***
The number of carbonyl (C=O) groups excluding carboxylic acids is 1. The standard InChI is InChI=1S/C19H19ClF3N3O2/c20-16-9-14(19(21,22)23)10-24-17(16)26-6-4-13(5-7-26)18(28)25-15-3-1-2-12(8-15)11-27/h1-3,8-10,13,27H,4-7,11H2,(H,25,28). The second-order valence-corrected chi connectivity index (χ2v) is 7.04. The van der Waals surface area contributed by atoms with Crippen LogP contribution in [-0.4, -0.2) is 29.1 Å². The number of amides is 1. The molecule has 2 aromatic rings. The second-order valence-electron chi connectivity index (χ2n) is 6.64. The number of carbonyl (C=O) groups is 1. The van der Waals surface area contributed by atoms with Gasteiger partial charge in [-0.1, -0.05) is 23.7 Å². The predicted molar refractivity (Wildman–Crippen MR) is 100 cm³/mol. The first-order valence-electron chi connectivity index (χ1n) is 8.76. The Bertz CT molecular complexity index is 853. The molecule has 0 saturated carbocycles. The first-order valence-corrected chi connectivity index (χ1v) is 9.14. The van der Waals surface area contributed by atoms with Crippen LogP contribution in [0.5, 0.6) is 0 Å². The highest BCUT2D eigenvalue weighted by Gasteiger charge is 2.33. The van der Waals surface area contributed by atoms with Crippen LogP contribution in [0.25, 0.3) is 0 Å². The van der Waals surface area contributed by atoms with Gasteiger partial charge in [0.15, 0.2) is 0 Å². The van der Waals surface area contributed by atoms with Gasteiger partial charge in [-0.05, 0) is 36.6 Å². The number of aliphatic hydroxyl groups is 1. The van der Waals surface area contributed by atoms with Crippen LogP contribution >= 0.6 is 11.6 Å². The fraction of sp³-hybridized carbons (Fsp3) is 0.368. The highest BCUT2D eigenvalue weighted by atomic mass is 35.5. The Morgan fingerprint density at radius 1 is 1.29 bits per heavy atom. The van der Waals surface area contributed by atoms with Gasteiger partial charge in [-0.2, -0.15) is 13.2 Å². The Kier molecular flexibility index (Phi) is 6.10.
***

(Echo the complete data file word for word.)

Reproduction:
The number of carbonyl (C=O) groups excluding carboxylic acids is 1. The standard InChI is InChI=1S/C19H19ClF3N3O2/c20-16-9-14(19(21,22)23)10-24-17(16)26-6-4-13(5-7-26)18(28)25-15-3-1-2-12(8-15)11-27/h1-3,8-10,13,27H,4-7,11H2,(H,25,28). The second-order valence-corrected chi connectivity index (χ2v) is 7.04. The van der Waals surface area contributed by atoms with Crippen LogP contribution in [-0.4, -0.2) is 29.1 Å². The number of amides is 1. The molecule has 2 aromatic rings. The second-order valence-electron chi connectivity index (χ2n) is 6.64. The number of carbonyl (C=O) groups is 1. The van der Waals surface area contributed by atoms with Gasteiger partial charge in [-0.1, -0.05) is 23.7 Å². The predicted molar refractivity (Wildman–Crippen MR) is 100 cm³/mol. The first-order valence-electron chi connectivity index (χ1n) is 8.76. The Bertz CT molecular complexity index is 853. The molecule has 0 saturated carbocycles. The first-order valence-corrected chi connectivity index (χ1v) is 9.14. The van der Waals surface area contributed by atoms with Crippen LogP contribution in [0.5, 0.6) is 0 Å². The highest BCUT2D eigenvalue weighted by Gasteiger charge is 2.33. The van der Waals surface area contributed by atoms with Crippen LogP contribution in [0.25, 0.3) is 0 Å². The van der Waals surface area contributed by atoms with Gasteiger partial charge in [0.15, 0.2) is 0 Å². The van der Waals surface area contributed by atoms with Gasteiger partial charge in [-0.05, 0) is 36.6 Å². The number of aliphatic hydroxyl groups is 1. The van der Waals surface area contributed by atoms with Crippen LogP contribution >= 0.6 is 11.6 Å². The fraction of sp³-hybridized carbons (Fsp3) is 0.368. The highest BCUT2D eigenvalue weighted by atomic mass is 35.5. The Morgan fingerprint density at radius 1 is 1.29 bits per heavy atom. The van der Waals surface area contributed by atoms with Gasteiger partial charge in [-0.2, -0.15) is 13.2 Å². The Kier molecular flexibility index (Phi) is 6.10.